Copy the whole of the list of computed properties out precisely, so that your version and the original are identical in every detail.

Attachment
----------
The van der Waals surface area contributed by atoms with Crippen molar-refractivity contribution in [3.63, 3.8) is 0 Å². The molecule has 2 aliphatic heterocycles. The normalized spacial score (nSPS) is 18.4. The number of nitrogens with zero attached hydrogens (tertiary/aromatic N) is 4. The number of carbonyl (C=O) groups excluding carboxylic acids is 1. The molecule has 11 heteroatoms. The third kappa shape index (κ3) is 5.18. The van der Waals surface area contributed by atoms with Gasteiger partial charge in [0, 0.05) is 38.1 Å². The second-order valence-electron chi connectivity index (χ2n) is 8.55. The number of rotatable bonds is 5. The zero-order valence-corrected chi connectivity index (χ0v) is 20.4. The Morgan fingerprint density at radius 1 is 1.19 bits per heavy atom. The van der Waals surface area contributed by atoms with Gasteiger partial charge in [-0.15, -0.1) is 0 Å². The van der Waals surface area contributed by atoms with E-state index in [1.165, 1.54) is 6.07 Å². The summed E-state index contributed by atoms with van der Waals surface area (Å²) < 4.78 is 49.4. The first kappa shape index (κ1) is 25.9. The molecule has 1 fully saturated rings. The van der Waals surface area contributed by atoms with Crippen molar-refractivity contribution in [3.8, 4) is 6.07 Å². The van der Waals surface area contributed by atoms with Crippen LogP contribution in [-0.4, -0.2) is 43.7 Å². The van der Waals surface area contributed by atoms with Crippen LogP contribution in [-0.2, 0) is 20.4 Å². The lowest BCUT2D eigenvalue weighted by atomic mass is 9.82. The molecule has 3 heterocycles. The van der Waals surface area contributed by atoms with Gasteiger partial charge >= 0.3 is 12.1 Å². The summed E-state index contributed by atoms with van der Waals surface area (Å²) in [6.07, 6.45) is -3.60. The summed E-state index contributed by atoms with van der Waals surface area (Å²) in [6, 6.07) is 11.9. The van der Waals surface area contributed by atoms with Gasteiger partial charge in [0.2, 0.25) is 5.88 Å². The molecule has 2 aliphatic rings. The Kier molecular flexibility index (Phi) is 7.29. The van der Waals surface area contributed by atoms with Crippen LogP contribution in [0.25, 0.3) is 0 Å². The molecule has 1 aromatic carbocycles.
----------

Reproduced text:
The van der Waals surface area contributed by atoms with Crippen molar-refractivity contribution in [3.63, 3.8) is 0 Å². The molecule has 2 aliphatic heterocycles. The normalized spacial score (nSPS) is 18.4. The number of nitrogens with zero attached hydrogens (tertiary/aromatic N) is 4. The number of carbonyl (C=O) groups excluding carboxylic acids is 1. The molecule has 11 heteroatoms. The third kappa shape index (κ3) is 5.18. The van der Waals surface area contributed by atoms with Gasteiger partial charge in [0, 0.05) is 38.1 Å². The second-order valence-electron chi connectivity index (χ2n) is 8.55. The number of rotatable bonds is 5. The zero-order valence-corrected chi connectivity index (χ0v) is 20.4. The Morgan fingerprint density at radius 1 is 1.19 bits per heavy atom. The van der Waals surface area contributed by atoms with Gasteiger partial charge in [-0.15, -0.1) is 0 Å². The van der Waals surface area contributed by atoms with E-state index in [1.165, 1.54) is 6.07 Å². The summed E-state index contributed by atoms with van der Waals surface area (Å²) < 4.78 is 49.4. The first kappa shape index (κ1) is 25.9. The molecule has 1 fully saturated rings. The van der Waals surface area contributed by atoms with Crippen molar-refractivity contribution in [3.8, 4) is 6.07 Å². The van der Waals surface area contributed by atoms with Crippen LogP contribution in [-0.4, -0.2) is 43.7 Å². The van der Waals surface area contributed by atoms with Crippen LogP contribution in [-0.2, 0) is 20.4 Å². The lowest BCUT2D eigenvalue weighted by atomic mass is 9.82. The molecule has 3 heterocycles. The van der Waals surface area contributed by atoms with Gasteiger partial charge >= 0.3 is 12.1 Å². The summed E-state index contributed by atoms with van der Waals surface area (Å²) in [6.07, 6.45) is -3.60. The summed E-state index contributed by atoms with van der Waals surface area (Å²) in [6, 6.07) is 11.9. The van der Waals surface area contributed by atoms with Gasteiger partial charge in [0.2, 0.25) is 5.88 Å². The molecule has 2 aliphatic rings. The Kier molecular flexibility index (Phi) is 7.29. The van der Waals surface area contributed by atoms with Crippen LogP contribution in [0.25, 0.3) is 0 Å². The molecule has 1 aromatic carbocycles.